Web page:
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The first example reads the coordinates from two files into the main and comparison sets:

coordinates @set1.pdb
coordinates disposition=comparison  @set2.pdb

In the second example, the first set is least-squares fitted to the second (comparison) set using atoms only. Note that all atoms are translated and rotated. Then the rms difference between the two sets is computed for backbone atoms and stored in the symbol $1. Finally, the individual rms differences are printed for all backbone atoms that show rms differences greater than 1 Å.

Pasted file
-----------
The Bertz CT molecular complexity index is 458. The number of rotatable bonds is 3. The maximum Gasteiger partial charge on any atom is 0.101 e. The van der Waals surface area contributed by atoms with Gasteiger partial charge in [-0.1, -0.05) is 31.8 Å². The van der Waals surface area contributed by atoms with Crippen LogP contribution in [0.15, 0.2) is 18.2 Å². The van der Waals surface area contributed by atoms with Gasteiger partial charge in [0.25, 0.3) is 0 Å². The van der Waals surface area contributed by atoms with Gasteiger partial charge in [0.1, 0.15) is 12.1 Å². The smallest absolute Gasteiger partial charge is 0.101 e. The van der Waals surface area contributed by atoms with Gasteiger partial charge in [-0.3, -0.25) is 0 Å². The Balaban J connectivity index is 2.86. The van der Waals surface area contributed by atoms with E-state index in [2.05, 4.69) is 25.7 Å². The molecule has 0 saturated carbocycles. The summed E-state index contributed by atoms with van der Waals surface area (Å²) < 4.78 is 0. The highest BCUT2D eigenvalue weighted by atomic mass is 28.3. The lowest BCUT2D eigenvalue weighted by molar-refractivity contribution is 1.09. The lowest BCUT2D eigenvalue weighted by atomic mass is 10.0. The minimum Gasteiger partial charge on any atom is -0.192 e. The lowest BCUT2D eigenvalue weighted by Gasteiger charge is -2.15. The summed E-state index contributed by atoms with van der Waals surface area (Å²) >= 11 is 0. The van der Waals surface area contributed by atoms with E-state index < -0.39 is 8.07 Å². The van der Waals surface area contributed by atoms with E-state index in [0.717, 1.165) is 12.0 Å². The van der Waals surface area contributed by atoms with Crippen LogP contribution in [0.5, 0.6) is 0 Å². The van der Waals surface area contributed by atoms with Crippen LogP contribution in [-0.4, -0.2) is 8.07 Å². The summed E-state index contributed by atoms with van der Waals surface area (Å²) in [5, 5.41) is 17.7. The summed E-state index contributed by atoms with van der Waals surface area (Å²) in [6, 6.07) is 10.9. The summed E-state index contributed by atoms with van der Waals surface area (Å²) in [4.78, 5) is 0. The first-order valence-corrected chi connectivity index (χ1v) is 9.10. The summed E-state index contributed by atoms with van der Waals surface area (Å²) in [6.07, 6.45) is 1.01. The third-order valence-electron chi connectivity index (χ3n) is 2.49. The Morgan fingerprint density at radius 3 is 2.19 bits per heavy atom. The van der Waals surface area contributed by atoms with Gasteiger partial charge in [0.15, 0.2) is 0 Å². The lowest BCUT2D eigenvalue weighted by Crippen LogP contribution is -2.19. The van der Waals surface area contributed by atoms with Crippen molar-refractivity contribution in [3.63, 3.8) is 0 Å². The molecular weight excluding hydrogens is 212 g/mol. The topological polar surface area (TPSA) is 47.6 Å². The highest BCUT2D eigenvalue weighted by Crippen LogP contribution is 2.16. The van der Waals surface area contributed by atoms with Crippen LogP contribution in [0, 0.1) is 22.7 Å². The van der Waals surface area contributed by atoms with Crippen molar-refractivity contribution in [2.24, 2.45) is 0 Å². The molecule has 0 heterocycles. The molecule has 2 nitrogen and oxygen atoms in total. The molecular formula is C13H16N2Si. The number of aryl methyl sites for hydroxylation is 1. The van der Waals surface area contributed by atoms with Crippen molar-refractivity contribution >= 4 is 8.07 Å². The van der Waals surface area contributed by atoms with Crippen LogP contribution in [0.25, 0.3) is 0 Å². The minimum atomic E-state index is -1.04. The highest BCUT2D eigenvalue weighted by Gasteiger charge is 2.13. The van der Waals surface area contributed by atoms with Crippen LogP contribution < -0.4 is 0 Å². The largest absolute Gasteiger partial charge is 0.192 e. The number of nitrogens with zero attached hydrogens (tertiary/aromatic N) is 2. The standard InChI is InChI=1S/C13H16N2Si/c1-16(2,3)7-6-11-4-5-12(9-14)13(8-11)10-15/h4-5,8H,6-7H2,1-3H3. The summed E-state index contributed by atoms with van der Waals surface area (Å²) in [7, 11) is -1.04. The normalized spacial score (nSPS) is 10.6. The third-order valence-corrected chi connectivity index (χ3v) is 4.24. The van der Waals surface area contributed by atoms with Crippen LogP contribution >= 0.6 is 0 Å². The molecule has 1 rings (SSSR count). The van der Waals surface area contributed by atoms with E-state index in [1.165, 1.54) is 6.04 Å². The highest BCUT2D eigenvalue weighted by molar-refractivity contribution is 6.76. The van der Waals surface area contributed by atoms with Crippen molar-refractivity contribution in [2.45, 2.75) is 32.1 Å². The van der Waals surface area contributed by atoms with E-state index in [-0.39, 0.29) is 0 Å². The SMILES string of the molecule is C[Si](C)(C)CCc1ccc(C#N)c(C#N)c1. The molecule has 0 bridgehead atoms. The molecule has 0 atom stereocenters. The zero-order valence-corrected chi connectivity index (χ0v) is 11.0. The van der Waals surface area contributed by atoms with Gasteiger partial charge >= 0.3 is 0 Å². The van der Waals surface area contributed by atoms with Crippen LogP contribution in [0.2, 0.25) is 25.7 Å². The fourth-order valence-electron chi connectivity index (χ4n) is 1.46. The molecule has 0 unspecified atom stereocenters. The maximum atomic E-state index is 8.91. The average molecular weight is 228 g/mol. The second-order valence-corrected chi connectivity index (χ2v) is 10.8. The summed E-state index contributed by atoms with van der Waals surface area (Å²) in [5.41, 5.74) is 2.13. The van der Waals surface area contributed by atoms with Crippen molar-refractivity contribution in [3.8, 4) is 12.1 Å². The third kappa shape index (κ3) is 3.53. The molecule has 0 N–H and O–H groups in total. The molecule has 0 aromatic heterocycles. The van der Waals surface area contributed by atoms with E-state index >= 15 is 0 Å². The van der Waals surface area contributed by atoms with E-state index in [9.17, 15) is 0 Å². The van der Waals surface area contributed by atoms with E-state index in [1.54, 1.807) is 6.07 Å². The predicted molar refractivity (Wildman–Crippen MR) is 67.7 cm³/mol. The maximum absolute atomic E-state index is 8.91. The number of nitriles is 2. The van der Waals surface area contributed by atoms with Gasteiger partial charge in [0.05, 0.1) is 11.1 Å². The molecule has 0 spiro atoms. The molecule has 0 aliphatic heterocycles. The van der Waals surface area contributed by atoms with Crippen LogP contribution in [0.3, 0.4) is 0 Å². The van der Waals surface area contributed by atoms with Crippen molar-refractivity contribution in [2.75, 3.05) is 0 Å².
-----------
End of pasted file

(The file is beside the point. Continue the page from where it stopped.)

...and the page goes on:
coordinates fit selection=( name ca ) end
coordinates rms selection=( name ca or name n or name c ) end
evaluate ($1=$result)
vector show ( rmsd ) 
     ( attribute rmsd > 1.0 and ( name ca or name n or name c ))

In the third example, the main coordinates are fractionalized,         a translation and a rotation are applied, and the coordinates are orthogonalized again. The crystallographer will recognize the rotation and translation as the space-group operator .

coordinates fractionalize
   a=30. b=40. c=20. alpha=90. beta=100. gamma=90.
coordinates rotate
   matrix=( -1 0 0  )
          (  0 1 0  )
          (  0 0 -1 )
coordinates translate
   vector=( 0 0.5 0 )
coordinates orthogonalize
   a=30. b=40. c=20. alpha=90. beta=100. gamma=90.

The final example shows how to rotate the coordinates using Eulerian angles:

coordinates rotate
    euler=( 10., 30., 2. )

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